Be that as it may, it was imperative that the crisis was dealt with in a meaningful manner.  A continued credit crunch would have wreaked havoc among ordinary people and ordinary businesses.  When banks are so mistrustful of other banks that they stop lending to each other, what chance is there to renew terms of a private mortgage or renegotiate much needed finance in the business community?  Quite simply, a failure and collapse of global banking and the financial system would have meant the end of life as we know it.  We believe state intervention in the UK, Europe and America will avoid an outright collapse, but it will take time to properly rebuild confidence.  The problem was so deep rooted that it took an unbelievable amount of money to stave off the worst.  We are now told that it is costing governments an incredible two trillion pounds to save the global financial system.  That is a truly staggering figure!

What does not help is the fact that this sort of figure is beyond most normal people’s comprehension.  One trillion means the figure one, followed by twelve noughts, i.e. 1,000,000,000,000, or a thousand billion, or a million million!  A million million rolls easily off the tongue, but if you consider what such a figure represents in the context of daily life, the amount takes on a different meaning.  Let us assume that you own a trillion pounds and wish to buy yourself and the 30 regulars in your local pub a daily pint of bitter (average price £2.20 according to the British Beer and Pub Association – although the landlady of my local clearly isn’t aware of that statistic!).  You and the 30 regulars would have to live and keep drinking for over 40 million years before the money ran out!

Okay, so you don’t frequent pubs and don’t like beer, but you are really extravagant to the nth degree!  If, therefore, you bought yourself a brand new private jet (£25million), a smart yacht (£15million), an estate (£15million) and a run-around in the form of a Bugatti Veyron (£840,000) each and every day of the year, you could do so for over 49 years.  You get the picture!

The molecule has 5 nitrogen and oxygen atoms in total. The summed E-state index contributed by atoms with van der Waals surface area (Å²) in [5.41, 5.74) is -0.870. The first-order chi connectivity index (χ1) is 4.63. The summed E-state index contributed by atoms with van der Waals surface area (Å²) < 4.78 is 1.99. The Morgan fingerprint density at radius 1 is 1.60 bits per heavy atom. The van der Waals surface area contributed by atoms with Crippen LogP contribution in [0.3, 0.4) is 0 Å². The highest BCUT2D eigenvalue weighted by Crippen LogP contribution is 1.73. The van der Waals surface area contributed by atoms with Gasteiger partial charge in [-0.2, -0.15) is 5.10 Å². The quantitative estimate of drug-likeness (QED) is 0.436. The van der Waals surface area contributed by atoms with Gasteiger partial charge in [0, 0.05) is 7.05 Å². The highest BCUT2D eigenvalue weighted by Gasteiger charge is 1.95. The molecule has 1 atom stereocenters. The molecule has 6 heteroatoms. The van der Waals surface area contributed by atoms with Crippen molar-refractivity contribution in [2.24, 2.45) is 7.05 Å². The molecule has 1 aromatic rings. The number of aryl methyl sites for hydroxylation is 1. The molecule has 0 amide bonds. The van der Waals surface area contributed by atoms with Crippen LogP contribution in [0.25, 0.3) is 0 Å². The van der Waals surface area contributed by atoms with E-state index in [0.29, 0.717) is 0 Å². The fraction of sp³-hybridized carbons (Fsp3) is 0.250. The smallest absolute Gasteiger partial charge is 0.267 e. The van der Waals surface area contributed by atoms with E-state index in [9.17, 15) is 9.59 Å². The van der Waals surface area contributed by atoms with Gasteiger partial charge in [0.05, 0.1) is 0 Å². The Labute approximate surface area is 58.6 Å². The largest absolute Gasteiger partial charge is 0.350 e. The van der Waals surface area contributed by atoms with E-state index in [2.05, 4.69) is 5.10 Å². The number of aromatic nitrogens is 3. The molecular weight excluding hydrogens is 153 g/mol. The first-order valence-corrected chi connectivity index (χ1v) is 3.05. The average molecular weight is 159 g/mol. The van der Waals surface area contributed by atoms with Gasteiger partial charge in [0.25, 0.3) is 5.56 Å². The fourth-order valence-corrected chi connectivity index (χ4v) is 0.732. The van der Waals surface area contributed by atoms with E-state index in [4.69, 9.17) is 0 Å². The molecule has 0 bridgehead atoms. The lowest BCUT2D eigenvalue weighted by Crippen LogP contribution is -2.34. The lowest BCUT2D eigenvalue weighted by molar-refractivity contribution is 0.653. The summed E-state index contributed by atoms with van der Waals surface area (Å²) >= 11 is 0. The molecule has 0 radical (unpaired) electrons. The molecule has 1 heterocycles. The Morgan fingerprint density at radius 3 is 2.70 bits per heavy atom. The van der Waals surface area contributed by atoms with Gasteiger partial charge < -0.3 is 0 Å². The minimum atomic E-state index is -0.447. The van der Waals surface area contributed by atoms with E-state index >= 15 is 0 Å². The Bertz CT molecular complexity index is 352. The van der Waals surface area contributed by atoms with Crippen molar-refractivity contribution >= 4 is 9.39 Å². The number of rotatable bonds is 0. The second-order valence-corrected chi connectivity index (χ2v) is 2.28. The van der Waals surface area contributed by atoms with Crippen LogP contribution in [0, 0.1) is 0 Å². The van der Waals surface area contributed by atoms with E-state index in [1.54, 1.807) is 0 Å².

Sadly, we will not be able to afford such luxuries, because our government’s actions come at a price.  There is little doubt that, one way or another, we collectively will suffer a period of financial austerity.  Whether you are lucky enough to escape any personal hardship very much depends on your individual circumstances, but the nation as a whole will suffer financially. The immediate cash call will have to be raised in the form of yet more borrowing and it would have been interesting to see in what guise Messrs. Brown and Darling were going to raise taxes to offset this additional public expenditure burden.  We say it wouldhave been interesting, because they are in no position to do so immediately.  With unemployment rising at its fastest rate for 17 years to just under 1.8 million and the country going into recession – indeed, many commentators say we are there already – the last thing the economy needs is a hike in taxation. That will be left until afterthe next general election, and the way things look at the moment politically, it will be a very unpleasant legacy that Labour will be handing over to the incoming Tory government.

Banking practices will change as well.  We already know that several heads of major banks have been asked to vacate their offices, and there will be other job cuts as well.  Unemployment already has hit the City, and more jobs will have to go.  The era of excessive lending, looking for short term profits at the expense of longer term stability and the obscene bonuses we have been reading about surely have now come to an end.  A more sober approach to banking practices perversely may well lead to better margins and thus decent earnings for the banks, but at least it will not end in tears as it has done recently.

Having said that, please do not for one moment assume that the massive injections into the financial system means we are out of the wood.  Many questions remain, and we at Lacomp have serious concerns about the so-called CDSs (credit default swaps).  You will recall that a year ago, when the American sub-prime debacle was making headlines, we were worrying about another acronym, namely CDOs (collaterised debt obligations).  Specifically, we were wondering which financial institutions owned how much of the CDOs, and we pointed out that it would be well into 2008 before we would learn who had been swimming without clothes.  We all have seen the fallout of what was then euphemistically called “low-grade debt”.  More recently, “low-grade debt” became “toxic debt”, but we consider even that adjective to be on the benign side.  A toxin usually can be remedied by an antidote, but the debts in question were not merely poisonous, they proved fatal for many financial institutions.